> We show that the identity of old fibroblasts becomes undefined, with the fibroblast states present in young skin no longer clearly demarcated. In addition, old fibroblasts not only reduce the expression of genes involved in the formation of the extracellular matrix, but also gain adipogenic traits, paradoxically becoming more similar to neonatal pro-adipogenic fibroblasts. These alterations are sensitive to systemic metabolic changes: long-term caloric restriction reversibly prevents them, whereas a high-fat diet potentiates them. Our results therefore highlight loss of cell identity and the acquisition of adipogenic traits as a mechanism underlying cellular aging, which is influenced by systemic metabolism.
aging  fibroblast  cells  adipogenic 
27 days ago
Computation and the Future of the Human Condition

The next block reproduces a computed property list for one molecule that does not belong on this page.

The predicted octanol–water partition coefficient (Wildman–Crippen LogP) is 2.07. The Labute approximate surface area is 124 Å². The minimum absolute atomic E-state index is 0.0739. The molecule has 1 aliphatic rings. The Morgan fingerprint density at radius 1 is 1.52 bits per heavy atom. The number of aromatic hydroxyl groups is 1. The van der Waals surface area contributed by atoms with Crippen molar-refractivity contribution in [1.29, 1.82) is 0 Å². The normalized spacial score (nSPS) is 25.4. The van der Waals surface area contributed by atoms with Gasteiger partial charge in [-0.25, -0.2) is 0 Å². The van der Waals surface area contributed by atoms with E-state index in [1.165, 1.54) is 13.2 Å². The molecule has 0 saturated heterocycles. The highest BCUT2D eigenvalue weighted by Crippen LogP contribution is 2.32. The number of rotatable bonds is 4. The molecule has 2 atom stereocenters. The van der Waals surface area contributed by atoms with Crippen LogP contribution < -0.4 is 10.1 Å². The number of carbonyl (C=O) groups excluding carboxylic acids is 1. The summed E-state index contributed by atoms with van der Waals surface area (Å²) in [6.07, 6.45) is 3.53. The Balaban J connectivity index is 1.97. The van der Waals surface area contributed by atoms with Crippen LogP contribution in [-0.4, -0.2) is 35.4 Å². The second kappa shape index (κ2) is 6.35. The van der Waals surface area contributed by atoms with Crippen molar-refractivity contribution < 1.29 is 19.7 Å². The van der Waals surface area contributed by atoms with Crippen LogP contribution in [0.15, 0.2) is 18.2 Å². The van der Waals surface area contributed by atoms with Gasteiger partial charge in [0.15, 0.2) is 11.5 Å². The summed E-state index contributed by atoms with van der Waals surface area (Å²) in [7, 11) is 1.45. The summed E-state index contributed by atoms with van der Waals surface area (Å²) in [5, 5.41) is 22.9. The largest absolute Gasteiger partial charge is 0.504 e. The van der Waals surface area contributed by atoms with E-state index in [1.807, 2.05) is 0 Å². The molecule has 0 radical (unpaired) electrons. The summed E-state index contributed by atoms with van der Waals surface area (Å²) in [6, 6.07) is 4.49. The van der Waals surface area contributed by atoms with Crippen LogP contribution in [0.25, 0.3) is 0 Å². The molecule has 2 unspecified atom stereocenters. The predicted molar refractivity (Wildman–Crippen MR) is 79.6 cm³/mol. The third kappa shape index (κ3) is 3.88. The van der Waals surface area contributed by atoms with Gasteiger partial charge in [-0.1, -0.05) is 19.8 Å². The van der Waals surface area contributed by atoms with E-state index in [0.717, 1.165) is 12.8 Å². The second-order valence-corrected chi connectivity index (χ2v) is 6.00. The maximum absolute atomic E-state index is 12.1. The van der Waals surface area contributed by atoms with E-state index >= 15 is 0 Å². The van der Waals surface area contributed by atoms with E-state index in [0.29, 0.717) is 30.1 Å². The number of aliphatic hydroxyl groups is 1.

> You know, from a really practical point of view, I'm guessing the first dramatic thing that's going to happen is successful cryonics.

It's a bit like cloning. For years I remember asking people about cloning mammals, and people gave all kinds of arguments about why it couldn't be done.

But then Dolly the sheep arrived—the result of discovering a weird, weird process.

Well, I'm strongly guessing it'll be the same with cryonics. That there's some weird process that'll make it just work.

It's a shame more people don't take that field more seriously. There's a breakthrough out there to be had.
stephen_wolfram  cryonics 
27 days ago
The evaluation of the transport medium for extracted premolars prior to cryopreservation: an in vitro study | SpringerLink
Cryopreservation as decontamination; cryopreserving teeth for eventually transplanting them back the same person's mouth.
dentist  cryopreservation  teeth 
4 weeks ago
Unity Biotechnology - Wikipedia
> Unity Biotechnology is a startup biotechnology company that develops drugs which target senescent cells.[1][2][3][4][5][6][7]

The company's products in development include UBX0101, targeting knee osteoarthritis (in Phase I clinical trials as of June 2018), and UBX1967, a preclinical product targeting ophthalmologic diseases.[8] [9] Both are senolytic medicines.